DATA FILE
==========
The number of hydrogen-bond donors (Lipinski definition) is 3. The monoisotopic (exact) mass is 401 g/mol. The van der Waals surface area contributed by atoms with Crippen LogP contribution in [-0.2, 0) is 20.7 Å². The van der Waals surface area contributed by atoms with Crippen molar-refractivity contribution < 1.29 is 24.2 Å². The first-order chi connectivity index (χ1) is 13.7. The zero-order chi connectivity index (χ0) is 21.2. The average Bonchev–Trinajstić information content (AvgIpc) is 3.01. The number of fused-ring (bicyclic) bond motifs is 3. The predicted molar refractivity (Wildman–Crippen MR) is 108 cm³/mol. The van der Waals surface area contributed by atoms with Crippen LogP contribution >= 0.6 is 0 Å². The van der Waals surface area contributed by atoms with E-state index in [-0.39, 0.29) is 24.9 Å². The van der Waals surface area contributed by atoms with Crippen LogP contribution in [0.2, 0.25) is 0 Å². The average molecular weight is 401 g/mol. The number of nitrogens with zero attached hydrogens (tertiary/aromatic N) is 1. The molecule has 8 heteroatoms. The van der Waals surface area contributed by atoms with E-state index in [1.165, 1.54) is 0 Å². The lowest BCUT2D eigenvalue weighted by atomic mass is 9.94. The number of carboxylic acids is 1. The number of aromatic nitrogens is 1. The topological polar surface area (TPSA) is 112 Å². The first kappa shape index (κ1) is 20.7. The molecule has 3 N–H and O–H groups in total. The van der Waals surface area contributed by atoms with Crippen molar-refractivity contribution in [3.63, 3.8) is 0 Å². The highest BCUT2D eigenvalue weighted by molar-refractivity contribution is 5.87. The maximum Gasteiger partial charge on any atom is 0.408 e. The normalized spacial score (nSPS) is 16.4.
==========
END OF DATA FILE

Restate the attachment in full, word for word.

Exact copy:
The number of hydrogen-bond donors (Lipinski definition) is 3. The monoisotopic (exact) mass is 401 g/mol. The van der Waals surface area contributed by atoms with Crippen LogP contribution in [-0.2, 0) is 20.7 Å². The van der Waals surface area contributed by atoms with Crippen molar-refractivity contribution < 1.29 is 24.2 Å². The first-order chi connectivity index (χ1) is 13.7. The zero-order chi connectivity index (χ0) is 21.2. The average Bonchev–Trinajstić information content (AvgIpc) is 3.01. The number of fused-ring (bicyclic) bond motifs is 3. The predicted molar refractivity (Wildman–Crippen MR) is 108 cm³/mol. The van der Waals surface area contributed by atoms with Crippen LogP contribution >= 0.6 is 0 Å². The van der Waals surface area contributed by atoms with E-state index in [-0.39, 0.29) is 24.9 Å². The van der Waals surface area contributed by atoms with Crippen LogP contribution in [0.2, 0.25) is 0 Å². The average molecular weight is 401 g/mol. The number of nitrogens with zero attached hydrogens (tertiary/aromatic N) is 1. The molecule has 8 heteroatoms. The van der Waals surface area contributed by atoms with E-state index in [1.165, 1.54) is 0 Å². The lowest BCUT2D eigenvalue weighted by atomic mass is 9.94. The number of carboxylic acids is 1. The number of aromatic nitrogens is 1. The topological polar surface area (TPSA) is 112 Å². The first kappa shape index (κ1) is 20.7. The molecule has 3 N–H and O–H groups in total. The van der Waals surface area contributed by atoms with Crippen molar-refractivity contribution in [3.63, 3.8) is 0 Å². The highest BCUT2D eigenvalue weighted by molar-refractivity contribution is 5.87. The maximum Gasteiger partial charge on any atom is 0.408 e. The normalized spacial score (nSPS) is 16.4.